Quasi-biennial oscillation influence on long-period planetary waves in the Antarctic upper mesosphere

Long-period planetary wave data derived from meteor wind observations recorded over a 12-year period with the SuperDARN radar at Halley, Antarctica, are presented and compared with the phase of the quasi-biennial oscillation (QBO) throughout the equatorial stratosphere. Enhanced planetary wave activity in the Antarctic upper mesosphere is found during the summer months, when the QBO in the equatorial upper stratosphere is westerly, and during the late winter, when the QBO in the upper stratosphere is easterly. These quasi-biennial enhancements in planetary wave activity coincide with a reduction in strength, by up to 30%, of the late-winter eastward winds in the Antarctic upper mesosphere. In addition, when the QBO is in the correct phase for enhanced planetary wave activity in the upper mesosphere above Halley, planetary wave activity measured in the upper mesosphere of the high-latitude Northern Hemisphere is reduced (and vice versa). These results clearly indicate significant interhemispheric propagation of planetary waves from the winter to summer hemispheres. Observational evidence that the stratospheric QBO induces a strong enough QBO in the equatorial upper mesosphere to act as a gate to the interhemispheric propagation of these long-period waves is discussed in light of these results.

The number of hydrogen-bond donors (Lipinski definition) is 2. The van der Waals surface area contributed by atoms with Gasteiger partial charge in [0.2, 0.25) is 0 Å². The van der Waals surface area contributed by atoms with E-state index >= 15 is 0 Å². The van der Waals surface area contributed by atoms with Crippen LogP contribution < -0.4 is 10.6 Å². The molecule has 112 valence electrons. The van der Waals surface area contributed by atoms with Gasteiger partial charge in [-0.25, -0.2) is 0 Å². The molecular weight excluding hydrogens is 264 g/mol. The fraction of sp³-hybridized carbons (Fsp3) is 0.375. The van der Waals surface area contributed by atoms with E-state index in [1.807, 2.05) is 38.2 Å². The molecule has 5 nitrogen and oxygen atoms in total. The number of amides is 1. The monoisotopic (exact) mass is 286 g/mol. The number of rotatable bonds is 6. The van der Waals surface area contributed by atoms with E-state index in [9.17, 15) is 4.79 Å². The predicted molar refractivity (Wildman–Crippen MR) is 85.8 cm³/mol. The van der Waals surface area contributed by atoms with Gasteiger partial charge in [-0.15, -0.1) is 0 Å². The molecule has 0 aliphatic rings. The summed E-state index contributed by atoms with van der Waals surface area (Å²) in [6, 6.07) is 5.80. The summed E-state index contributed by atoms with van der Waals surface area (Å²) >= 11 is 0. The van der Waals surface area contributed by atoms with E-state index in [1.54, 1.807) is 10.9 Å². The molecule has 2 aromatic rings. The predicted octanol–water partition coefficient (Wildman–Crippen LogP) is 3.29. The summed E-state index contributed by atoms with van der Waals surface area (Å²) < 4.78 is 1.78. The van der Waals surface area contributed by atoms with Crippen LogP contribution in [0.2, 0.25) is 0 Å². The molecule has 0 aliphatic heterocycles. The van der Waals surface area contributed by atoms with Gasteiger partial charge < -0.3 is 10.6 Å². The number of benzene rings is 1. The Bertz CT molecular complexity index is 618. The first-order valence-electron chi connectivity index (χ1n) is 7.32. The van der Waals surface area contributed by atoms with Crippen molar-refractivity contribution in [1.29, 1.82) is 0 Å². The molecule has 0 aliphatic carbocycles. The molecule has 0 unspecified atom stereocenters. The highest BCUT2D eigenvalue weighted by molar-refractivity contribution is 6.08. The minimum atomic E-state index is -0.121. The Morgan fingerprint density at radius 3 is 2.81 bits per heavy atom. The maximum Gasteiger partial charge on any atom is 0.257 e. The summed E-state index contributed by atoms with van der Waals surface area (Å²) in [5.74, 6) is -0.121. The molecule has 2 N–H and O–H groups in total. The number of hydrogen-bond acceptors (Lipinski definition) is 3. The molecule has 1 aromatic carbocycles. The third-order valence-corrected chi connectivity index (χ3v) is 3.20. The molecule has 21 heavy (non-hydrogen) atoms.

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Authors: Hibbins, Robert, Jarvis, Martin, Ford, Elaina

On this site: Elaina Ford
1 January, 2009
Journal of Geophysical Research: Atmospheres / 114
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